Saturday, April 15, 2006

Berlusconi's bizarre ballot-stuffer backfires

Silvio Berlusconi has been on a collision course with poetic justice for some time, and with the help of our neighbors to the north, he's apparently going to get it. Doug Saunders in the Toronto Globe and Mail tells the strange story.
The votes of 40,000 Canadian citizens who qualify as "Italians abroad," some of whom have never set foot in Italy and many of whom don't speak Italian, played a pivotal role in the defeat of billionaire Silvio Berlusconi in Italy's election yesterday, according to poll results released late last night.

For the first time in history, a country's political fate appears to have been determined by citizens of other countries, after Mr. Berlusconi introduced a scheme in 2002 that defines eligible Italian voters by blood lines rather than residency.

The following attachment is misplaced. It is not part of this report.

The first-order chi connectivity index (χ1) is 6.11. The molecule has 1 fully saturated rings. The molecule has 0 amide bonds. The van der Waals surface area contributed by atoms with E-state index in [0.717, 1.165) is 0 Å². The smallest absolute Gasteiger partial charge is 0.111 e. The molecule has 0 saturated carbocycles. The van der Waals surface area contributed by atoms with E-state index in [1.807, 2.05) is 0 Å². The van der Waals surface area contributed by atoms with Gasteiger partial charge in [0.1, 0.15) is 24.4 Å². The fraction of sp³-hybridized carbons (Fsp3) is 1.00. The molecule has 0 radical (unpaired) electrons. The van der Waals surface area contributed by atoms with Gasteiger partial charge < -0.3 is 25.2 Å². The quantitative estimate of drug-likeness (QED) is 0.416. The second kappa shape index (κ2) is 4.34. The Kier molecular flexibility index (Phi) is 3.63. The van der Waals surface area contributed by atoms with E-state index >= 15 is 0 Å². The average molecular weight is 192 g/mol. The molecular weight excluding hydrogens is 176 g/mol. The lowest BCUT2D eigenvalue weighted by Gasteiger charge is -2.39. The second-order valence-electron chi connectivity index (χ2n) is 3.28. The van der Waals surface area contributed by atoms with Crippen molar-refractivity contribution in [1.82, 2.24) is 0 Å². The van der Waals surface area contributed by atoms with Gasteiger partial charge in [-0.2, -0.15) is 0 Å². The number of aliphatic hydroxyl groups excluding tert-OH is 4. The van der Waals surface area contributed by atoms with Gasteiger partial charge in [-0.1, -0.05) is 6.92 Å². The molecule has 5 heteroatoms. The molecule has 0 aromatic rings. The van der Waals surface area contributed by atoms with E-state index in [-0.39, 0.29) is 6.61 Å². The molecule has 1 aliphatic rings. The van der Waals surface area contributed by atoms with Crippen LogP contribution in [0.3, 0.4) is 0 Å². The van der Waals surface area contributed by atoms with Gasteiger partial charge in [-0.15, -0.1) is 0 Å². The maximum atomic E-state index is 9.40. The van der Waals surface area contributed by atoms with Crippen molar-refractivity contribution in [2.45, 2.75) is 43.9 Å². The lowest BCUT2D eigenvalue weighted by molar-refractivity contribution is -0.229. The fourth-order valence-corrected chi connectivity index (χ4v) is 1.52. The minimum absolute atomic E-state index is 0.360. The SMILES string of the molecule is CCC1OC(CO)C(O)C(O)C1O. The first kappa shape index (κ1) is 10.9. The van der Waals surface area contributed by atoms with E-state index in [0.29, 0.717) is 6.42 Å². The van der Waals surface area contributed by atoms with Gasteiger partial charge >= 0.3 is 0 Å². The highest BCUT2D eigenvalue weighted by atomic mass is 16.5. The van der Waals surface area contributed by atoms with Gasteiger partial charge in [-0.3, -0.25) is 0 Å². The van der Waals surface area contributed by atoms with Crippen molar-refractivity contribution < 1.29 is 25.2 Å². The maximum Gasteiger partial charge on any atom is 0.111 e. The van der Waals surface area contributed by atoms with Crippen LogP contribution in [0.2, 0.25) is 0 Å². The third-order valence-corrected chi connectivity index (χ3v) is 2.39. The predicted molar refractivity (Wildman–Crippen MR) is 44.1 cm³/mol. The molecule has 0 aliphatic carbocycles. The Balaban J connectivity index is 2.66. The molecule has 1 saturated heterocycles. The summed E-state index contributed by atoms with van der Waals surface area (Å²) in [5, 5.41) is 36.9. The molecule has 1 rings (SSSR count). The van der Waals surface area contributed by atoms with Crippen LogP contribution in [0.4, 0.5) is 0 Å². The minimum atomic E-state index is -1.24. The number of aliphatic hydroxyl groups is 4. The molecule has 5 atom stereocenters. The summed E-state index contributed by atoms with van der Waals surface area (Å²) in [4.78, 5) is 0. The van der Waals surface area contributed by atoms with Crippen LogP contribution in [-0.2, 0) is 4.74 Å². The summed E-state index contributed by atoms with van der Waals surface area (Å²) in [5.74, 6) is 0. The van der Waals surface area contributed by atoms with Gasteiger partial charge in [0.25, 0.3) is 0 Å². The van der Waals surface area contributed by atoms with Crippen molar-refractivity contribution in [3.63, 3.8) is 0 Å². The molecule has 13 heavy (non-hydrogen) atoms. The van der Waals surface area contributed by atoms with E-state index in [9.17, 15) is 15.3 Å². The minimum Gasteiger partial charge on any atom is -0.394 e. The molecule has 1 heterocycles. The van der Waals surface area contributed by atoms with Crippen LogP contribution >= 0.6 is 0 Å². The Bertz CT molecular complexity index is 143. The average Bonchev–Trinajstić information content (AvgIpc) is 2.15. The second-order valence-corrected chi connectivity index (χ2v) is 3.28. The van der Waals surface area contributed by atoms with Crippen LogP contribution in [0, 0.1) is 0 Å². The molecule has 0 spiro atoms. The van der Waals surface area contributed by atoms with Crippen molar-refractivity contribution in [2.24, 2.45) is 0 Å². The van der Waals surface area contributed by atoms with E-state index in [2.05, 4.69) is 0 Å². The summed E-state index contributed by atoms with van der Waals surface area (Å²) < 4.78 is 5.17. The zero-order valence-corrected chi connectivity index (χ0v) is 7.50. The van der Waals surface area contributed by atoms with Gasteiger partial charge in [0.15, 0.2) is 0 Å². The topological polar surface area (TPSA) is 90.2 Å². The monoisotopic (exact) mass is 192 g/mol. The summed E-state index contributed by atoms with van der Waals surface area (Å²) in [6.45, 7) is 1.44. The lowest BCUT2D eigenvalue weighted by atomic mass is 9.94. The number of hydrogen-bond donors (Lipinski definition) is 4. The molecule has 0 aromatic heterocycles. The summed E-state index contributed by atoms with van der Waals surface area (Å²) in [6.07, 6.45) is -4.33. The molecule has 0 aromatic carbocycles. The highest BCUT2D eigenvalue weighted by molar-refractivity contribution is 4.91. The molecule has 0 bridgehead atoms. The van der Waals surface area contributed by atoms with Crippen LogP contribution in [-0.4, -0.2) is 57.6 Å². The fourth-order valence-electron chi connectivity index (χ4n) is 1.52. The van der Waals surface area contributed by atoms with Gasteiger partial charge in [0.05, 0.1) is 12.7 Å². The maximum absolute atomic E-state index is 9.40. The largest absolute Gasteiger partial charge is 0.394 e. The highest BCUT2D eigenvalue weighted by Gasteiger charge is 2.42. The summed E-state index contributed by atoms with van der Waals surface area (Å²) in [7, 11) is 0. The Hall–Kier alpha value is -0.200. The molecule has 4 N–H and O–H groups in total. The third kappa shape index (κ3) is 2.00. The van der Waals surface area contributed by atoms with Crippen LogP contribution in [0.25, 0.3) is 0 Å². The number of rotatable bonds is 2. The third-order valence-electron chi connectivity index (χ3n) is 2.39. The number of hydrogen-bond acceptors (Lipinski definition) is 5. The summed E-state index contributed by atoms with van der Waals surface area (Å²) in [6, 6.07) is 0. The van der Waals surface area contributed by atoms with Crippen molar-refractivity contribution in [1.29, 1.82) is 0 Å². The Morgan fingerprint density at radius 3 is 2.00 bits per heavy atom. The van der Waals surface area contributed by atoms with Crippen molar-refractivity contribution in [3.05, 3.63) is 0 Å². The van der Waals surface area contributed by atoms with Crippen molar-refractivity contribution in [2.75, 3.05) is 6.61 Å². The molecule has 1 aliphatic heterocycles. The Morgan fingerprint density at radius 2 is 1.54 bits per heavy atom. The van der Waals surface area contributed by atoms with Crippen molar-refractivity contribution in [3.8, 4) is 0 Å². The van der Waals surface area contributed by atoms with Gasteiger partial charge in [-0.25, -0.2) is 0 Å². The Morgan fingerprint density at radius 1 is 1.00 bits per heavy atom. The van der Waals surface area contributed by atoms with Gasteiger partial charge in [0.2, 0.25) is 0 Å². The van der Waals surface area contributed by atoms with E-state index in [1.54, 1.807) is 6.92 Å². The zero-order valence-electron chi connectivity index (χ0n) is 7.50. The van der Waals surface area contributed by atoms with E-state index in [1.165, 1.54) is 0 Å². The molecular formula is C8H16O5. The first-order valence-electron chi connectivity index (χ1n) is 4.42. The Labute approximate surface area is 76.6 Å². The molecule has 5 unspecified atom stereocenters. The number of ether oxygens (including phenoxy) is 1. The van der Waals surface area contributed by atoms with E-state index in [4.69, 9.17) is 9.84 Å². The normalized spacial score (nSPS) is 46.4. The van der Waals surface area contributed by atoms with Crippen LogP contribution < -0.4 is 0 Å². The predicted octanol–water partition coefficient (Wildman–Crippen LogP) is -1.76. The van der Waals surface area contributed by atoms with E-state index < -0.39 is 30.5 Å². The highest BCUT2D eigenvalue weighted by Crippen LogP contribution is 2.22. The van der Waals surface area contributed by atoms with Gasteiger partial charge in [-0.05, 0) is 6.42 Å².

The "Italians abroad" voting scheme was designed by Mirko Tremaglia, the 80-year-old Minister of Italians in the World. An unapologetic defender of the Fascist regime of Benito Mussolini, Mr. Tremaglia is said to have modelled the scheme after a Fascist scheme that defined Italians as a race.

Under Mr. Tremaglia's new electoral law, eligible voters are defined as anyone with a continuous line of male descendants going back to a man born in Italy. The voter needs only to register with an Italian consulate, and does not have to speak Italian, have visited Italy or even have parents who were born in Italy.
Berlusconi supported the strange absentee voter scheme because he assumed he would get the majority of the vote, but he didn't. Couldn't happen to a nicer guy.

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